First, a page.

The other day when I was talking on Facebook about my obsession with the Wendigo, a friend from Baffin Island mentioned to me the Inuit myth of Qalupalik. (Since I learned how to pronounce Qalupalik I haven’t been able to stop saying it to myself! It’s such a wonderful word to say aloud.)
The Qalupalik is a human-like creature that dwells in the frigid waters of the Arctic. She has masses of dark, wild hair, greenish skin and fingernails so long they appear more like claws.
She wears an amauti – a traditional Inuit parka with a special built-in pouch at the back for a child to be carried around in. When a mother wears it, its function is to bond with the child and keep them safe from frostbite. When a Qalupalik wears it however, it’s to carry away children who disobey their parents by playing on unstable sea ice and wandering off by themselves.
One way you will know if a Qalupalik is waiting in ambush is if you hear a distinctive humming sound. People say different things about what Qalupalik does with the children she steals away. Some say she wants to eat them, while others suggest she raises them as her own. Though one of the most interesting things I’ve heard is that she puts them to sleep, and steals their vitality – as the children get older, she grows younger.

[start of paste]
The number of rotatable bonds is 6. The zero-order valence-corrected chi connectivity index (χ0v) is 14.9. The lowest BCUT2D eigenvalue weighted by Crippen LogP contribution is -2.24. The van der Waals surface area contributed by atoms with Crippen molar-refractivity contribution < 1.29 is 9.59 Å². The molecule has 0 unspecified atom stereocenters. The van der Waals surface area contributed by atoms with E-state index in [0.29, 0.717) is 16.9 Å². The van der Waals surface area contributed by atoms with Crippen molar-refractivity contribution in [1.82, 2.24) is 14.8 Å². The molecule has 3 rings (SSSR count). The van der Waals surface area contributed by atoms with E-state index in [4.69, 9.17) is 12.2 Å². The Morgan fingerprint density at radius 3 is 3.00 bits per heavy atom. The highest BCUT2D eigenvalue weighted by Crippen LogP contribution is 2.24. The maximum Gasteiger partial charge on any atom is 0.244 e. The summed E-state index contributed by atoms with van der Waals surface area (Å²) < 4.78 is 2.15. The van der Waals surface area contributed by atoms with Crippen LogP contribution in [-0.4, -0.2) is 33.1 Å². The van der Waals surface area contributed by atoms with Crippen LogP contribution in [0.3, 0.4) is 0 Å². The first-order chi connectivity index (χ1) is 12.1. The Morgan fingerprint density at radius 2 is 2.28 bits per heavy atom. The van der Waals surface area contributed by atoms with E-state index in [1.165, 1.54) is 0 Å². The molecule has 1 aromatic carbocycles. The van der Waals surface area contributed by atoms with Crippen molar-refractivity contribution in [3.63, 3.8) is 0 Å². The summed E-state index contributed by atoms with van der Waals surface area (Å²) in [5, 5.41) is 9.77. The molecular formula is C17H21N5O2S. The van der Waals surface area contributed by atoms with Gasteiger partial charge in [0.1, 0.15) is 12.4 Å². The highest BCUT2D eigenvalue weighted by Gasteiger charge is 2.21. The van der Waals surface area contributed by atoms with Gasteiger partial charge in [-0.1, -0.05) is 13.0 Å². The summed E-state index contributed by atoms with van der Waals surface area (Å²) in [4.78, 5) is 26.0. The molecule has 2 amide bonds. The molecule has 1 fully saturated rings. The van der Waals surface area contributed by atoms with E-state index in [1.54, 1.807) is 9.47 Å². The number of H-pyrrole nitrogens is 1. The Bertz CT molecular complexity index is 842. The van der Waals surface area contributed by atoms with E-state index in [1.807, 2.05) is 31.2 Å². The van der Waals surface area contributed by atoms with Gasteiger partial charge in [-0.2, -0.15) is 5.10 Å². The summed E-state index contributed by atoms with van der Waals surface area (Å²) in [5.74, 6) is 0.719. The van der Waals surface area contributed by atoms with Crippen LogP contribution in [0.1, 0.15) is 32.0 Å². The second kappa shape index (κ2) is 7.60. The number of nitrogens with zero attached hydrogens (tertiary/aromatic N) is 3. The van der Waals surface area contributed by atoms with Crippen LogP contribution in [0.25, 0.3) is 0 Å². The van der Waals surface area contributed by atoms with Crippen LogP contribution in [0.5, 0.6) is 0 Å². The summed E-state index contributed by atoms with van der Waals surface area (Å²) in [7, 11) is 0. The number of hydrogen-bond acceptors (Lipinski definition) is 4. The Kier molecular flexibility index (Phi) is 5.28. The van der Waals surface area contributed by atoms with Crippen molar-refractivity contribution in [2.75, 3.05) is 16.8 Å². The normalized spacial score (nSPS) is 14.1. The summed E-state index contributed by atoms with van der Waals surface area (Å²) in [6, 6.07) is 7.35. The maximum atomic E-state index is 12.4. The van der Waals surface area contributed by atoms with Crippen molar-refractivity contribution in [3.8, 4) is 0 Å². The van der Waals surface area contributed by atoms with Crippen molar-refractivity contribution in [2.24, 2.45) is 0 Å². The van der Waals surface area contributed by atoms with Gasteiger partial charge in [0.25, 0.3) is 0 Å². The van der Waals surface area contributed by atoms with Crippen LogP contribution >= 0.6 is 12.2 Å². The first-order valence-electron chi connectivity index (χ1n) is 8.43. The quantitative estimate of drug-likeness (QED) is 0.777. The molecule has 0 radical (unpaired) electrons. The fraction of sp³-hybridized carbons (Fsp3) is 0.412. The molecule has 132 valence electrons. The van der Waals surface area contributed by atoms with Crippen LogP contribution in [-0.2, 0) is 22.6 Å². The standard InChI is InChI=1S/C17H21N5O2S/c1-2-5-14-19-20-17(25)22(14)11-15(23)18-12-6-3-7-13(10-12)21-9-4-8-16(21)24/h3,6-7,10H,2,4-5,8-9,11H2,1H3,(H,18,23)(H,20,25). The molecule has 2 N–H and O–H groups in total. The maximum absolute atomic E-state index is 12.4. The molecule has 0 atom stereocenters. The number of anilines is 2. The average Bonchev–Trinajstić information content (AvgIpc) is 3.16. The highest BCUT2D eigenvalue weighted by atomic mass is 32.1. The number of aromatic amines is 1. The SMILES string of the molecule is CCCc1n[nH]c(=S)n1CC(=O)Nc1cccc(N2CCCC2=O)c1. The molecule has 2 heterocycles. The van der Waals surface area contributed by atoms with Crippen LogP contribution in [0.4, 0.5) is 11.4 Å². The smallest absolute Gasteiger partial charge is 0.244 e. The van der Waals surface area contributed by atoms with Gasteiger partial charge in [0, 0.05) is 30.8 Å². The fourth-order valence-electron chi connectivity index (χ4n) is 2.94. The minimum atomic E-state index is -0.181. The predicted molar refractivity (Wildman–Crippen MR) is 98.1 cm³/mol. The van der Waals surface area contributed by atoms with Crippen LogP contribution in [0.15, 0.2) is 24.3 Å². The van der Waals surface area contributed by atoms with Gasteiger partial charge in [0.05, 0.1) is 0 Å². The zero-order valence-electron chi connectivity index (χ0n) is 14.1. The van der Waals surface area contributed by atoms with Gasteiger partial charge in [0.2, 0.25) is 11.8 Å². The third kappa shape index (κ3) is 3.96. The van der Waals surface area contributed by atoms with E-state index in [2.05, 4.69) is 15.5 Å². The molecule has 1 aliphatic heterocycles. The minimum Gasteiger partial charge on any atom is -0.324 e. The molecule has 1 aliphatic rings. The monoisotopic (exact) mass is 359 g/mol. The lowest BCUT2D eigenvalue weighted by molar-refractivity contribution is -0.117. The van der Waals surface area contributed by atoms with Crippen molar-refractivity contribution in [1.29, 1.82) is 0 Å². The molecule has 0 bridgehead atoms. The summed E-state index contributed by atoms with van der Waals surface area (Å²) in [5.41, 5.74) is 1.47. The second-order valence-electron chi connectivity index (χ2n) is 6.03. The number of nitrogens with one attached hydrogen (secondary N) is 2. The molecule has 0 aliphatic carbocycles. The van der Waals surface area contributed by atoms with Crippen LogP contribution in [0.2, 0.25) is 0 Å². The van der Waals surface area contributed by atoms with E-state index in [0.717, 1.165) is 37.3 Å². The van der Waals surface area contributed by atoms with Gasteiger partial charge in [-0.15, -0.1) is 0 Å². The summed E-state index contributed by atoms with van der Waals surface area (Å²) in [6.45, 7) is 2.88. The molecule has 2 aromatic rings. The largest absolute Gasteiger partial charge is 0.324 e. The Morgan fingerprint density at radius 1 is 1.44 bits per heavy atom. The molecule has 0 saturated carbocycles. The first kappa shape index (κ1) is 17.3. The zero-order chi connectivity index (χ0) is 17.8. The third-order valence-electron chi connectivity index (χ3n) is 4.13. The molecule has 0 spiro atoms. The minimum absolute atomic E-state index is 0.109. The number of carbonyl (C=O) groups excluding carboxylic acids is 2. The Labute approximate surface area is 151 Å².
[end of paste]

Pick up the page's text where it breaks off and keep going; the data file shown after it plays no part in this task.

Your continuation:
After the artworks, you will find a beautifully made animation about the legend of the Qalupalik that is well worth watching.
2 thoughts on “Art Of The Qalupalik”
[…] Through this little – but dynamic – collection of art, I’ve been introduced to several celebrated Inuit artists including Ningeokuluk Teevee, Tim Pitsiulak and Papiara Tukiki. It was a real thrill to find the Qalupalik in there. (September.) This creature which dwells in the waters of the Arctic and snatches children who venture to close to the water’s edge has been a source of fascination for ages. (I’ve written more about her here.) […]